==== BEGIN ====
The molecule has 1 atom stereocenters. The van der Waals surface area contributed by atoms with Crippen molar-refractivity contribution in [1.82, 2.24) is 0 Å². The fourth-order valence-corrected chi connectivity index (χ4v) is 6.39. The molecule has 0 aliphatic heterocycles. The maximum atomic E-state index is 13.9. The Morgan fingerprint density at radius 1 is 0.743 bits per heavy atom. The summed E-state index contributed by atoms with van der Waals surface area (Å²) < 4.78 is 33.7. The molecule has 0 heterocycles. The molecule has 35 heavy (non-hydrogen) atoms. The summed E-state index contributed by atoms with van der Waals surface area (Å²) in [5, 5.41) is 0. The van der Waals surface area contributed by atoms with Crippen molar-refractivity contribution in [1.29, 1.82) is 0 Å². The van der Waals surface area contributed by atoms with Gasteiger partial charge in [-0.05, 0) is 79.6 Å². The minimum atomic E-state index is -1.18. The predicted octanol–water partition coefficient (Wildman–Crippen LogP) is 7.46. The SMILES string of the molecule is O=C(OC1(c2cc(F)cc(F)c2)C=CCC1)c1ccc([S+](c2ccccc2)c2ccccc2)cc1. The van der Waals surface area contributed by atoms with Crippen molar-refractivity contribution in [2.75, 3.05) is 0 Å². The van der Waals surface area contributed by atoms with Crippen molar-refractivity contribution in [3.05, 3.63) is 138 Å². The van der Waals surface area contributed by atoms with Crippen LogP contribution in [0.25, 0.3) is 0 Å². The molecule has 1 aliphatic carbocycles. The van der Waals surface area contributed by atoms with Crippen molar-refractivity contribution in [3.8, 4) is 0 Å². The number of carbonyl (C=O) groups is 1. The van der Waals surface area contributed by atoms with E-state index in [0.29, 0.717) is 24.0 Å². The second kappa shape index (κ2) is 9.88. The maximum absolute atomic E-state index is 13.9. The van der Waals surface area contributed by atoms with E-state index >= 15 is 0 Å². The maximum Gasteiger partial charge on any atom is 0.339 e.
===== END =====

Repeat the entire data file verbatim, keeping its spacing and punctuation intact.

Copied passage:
The molecule has 1 atom stereocenters. The van der Waals surface area contributed by atoms with Crippen molar-refractivity contribution in [1.82, 2.24) is 0 Å². The fourth-order valence-corrected chi connectivity index (χ4v) is 6.39. The molecule has 0 aliphatic heterocycles. The maximum atomic E-state index is 13.9. The Morgan fingerprint density at radius 1 is 0.743 bits per heavy atom. The summed E-state index contributed by atoms with van der Waals surface area (Å²) < 4.78 is 33.7. The molecule has 0 heterocycles. The molecule has 35 heavy (non-hydrogen) atoms. The summed E-state index contributed by atoms with van der Waals surface area (Å²) in [5, 5.41) is 0. The van der Waals surface area contributed by atoms with Crippen molar-refractivity contribution in [1.29, 1.82) is 0 Å². The van der Waals surface area contributed by atoms with Gasteiger partial charge in [-0.05, 0) is 79.6 Å². The minimum atomic E-state index is -1.18. The predicted octanol–water partition coefficient (Wildman–Crippen LogP) is 7.46. The SMILES string of the molecule is O=C(OC1(c2cc(F)cc(F)c2)C=CCC1)c1ccc([S+](c2ccccc2)c2ccccc2)cc1. The van der Waals surface area contributed by atoms with Crippen molar-refractivity contribution in [2.75, 3.05) is 0 Å². The van der Waals surface area contributed by atoms with Crippen molar-refractivity contribution in [3.05, 3.63) is 138 Å². The van der Waals surface area contributed by atoms with Crippen LogP contribution in [0.25, 0.3) is 0 Å². The molecule has 1 aliphatic carbocycles. The van der Waals surface area contributed by atoms with Crippen molar-refractivity contribution in [3.8, 4) is 0 Å². The number of carbonyl (C=O) groups is 1. The van der Waals surface area contributed by atoms with E-state index in [0.29, 0.717) is 24.0 Å². The second kappa shape index (κ2) is 9.88. The maximum absolute atomic E-state index is 13.9. The van der Waals surface area contributed by atoms with E-state index >= 15 is 0 Å². The maximum Gasteiger partial charge on any atom is 0.339 e.